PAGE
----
My Favorite Book

Interviewers often ask people what their favorite books are and why. No one asked, but I’ll tell you anyway.

Without a doubt, my favorite book is Never in Anger: A Portrait of an Eskimo Family by Jean L. Briggs. I bought my copy in 1972, shortly after it was first published. Forty-eight years later, it’s still in print and is considered a classic of ethnography.

Briggs spent 17 months living with a group of Inuit called the Utkuhikhalingmiut in what was then known as the Northwest Territories—now Nunavut—in northern Canada. The people she stayed with lived about two weeks by sled, which meant travel in the winter only, from the nearest permanent settlement, Gjoa Haven, population about 100. The people in the households of “her” village were among the last living more or less in the traditional lifestyle of the Inuit.

She chose such an isolated area for her work because she assumed that people so little contacted by whites were pagans. But she found that although they were still living a nomadic hunting life, they were aware of the greater world and many of the ideas that came with that knowledge, and thereby lay Briggs’s first major problem. She had gone there planning to study shamanism, but most of the Inuit had converted to Christianity. They were ashamed of their “primitive” former beliefs and refused to speak about them.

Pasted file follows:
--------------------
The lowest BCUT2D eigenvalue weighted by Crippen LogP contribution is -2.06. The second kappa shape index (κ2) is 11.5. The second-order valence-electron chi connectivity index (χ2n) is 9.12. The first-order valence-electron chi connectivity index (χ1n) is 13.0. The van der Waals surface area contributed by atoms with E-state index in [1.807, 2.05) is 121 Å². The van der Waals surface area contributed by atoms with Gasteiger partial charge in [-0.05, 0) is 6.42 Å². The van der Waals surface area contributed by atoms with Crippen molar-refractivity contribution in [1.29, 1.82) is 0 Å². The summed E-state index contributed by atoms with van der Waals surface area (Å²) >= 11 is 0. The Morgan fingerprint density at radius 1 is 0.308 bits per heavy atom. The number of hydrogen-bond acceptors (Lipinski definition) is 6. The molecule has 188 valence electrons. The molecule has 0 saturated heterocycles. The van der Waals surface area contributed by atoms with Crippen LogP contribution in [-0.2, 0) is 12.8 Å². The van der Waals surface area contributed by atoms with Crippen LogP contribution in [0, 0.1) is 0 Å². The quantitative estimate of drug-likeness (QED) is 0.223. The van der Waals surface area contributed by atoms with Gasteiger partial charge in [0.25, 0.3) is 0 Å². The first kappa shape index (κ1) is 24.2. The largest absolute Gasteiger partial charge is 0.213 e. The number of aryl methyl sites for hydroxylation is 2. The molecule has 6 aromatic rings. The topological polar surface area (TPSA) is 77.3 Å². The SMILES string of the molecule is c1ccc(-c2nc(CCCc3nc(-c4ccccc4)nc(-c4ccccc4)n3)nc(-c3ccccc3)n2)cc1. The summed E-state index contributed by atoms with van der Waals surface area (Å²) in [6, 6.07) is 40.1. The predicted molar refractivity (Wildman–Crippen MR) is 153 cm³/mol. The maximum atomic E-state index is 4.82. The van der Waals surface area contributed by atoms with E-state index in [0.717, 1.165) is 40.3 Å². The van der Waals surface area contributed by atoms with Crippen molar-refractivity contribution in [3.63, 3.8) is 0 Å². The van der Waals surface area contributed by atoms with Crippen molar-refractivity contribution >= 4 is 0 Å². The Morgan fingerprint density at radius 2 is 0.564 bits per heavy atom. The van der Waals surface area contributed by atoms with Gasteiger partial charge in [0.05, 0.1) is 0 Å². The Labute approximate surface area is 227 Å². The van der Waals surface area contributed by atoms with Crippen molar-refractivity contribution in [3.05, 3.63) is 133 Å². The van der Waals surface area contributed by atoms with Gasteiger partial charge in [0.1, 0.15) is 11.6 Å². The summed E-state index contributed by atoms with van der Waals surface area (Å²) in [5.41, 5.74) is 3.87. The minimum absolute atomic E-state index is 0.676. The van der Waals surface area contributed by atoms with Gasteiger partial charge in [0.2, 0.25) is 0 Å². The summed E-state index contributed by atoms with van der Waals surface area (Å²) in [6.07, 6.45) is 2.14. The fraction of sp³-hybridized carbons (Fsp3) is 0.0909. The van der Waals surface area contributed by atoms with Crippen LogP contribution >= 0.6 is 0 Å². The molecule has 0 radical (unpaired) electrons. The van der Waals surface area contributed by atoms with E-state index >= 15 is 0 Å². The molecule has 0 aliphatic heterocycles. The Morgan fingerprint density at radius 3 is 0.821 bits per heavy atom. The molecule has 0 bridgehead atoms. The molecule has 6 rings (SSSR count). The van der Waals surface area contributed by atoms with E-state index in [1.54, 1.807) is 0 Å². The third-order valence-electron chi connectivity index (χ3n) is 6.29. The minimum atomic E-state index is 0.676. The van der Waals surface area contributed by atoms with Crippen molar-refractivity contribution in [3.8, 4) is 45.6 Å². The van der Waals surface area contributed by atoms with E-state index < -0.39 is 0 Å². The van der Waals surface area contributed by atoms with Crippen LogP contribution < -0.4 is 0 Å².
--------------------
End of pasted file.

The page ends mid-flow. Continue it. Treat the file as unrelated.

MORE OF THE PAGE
When life hands you lemons, etc. . . . Since the plane wasn’t coming back for her for a year, she decided to study Utku language and emotion. She was adopted as a daughter by a family consisting of Inuttiaq, the father; Allaq, the mother; and daughters Kamik, Raigili, Saarak, and Quyaq, born while she was there.

It’s hard for me to describe the impact this book had on me. I was an inveterate reader and had read many travel narratives and novels that took place in foreign cultures. Somehow, though, Briggs produced a book that woke me up to the fact that people could have a different way of looking at life than I did, live in different physical surroundings, deal with different problems, and still live satisfying and even happy lives. I learned many things from her book. I’ll write about some more of them later.

I recommend this book to you with one caveat. There is a certain amount of discussion of linguistics. I mostly skip over that. It doesn’t hold me, but the rest of the book definitely does. One of my editors said I shouldn’t talk down linguistics, and I certainly don’t, but it is a specialized interest. And if you’re interested in linguistics, it’s likely that you’re already aware of this book.

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